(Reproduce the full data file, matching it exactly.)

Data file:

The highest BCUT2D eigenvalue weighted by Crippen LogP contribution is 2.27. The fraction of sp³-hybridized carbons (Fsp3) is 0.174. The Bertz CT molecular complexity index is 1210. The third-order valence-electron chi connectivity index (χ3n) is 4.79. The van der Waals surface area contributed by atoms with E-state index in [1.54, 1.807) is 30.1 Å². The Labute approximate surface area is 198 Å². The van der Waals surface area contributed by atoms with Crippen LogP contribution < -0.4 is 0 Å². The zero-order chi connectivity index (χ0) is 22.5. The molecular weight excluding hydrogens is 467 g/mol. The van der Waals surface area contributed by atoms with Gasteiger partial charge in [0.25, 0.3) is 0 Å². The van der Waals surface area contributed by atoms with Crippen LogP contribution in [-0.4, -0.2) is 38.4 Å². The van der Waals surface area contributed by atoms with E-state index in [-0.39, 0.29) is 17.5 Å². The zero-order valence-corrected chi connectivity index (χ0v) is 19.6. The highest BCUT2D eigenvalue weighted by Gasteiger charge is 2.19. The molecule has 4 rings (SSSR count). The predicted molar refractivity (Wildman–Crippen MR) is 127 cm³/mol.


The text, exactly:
The highest BCUT2D eigenvalue weighted by Crippen LogP contribution is 2.27. The fraction of sp³-hybridized carbons (Fsp3) is 0.174. The Bertz CT molecular complexity index is 1210. The third-order valence-electron chi connectivity index (χ3n) is 4.79. The van der Waals surface area contributed by atoms with E-state index in [1.54, 1.807) is 30.1 Å². The Labute approximate surface area is 198 Å². The van der Waals surface area contributed by atoms with Crippen LogP contribution < -0.4 is 0 Å². The zero-order chi connectivity index (χ0) is 22.5. The molecular weight excluding hydrogens is 467 g/mol. The van der Waals surface area contributed by atoms with Gasteiger partial charge in [0.25, 0.3) is 0 Å². The van der Waals surface area contributed by atoms with Crippen LogP contribution in [-0.4, -0.2) is 38.4 Å². The van der Waals surface area contributed by atoms with E-state index in [-0.39, 0.29) is 17.5 Å². The zero-order valence-corrected chi connectivity index (χ0v) is 19.6. The highest BCUT2D eigenvalue weighted by Gasteiger charge is 2.19. The molecule has 4 rings (SSSR count). The predicted molar refractivity (Wildman–Crippen MR) is 127 cm³/mol.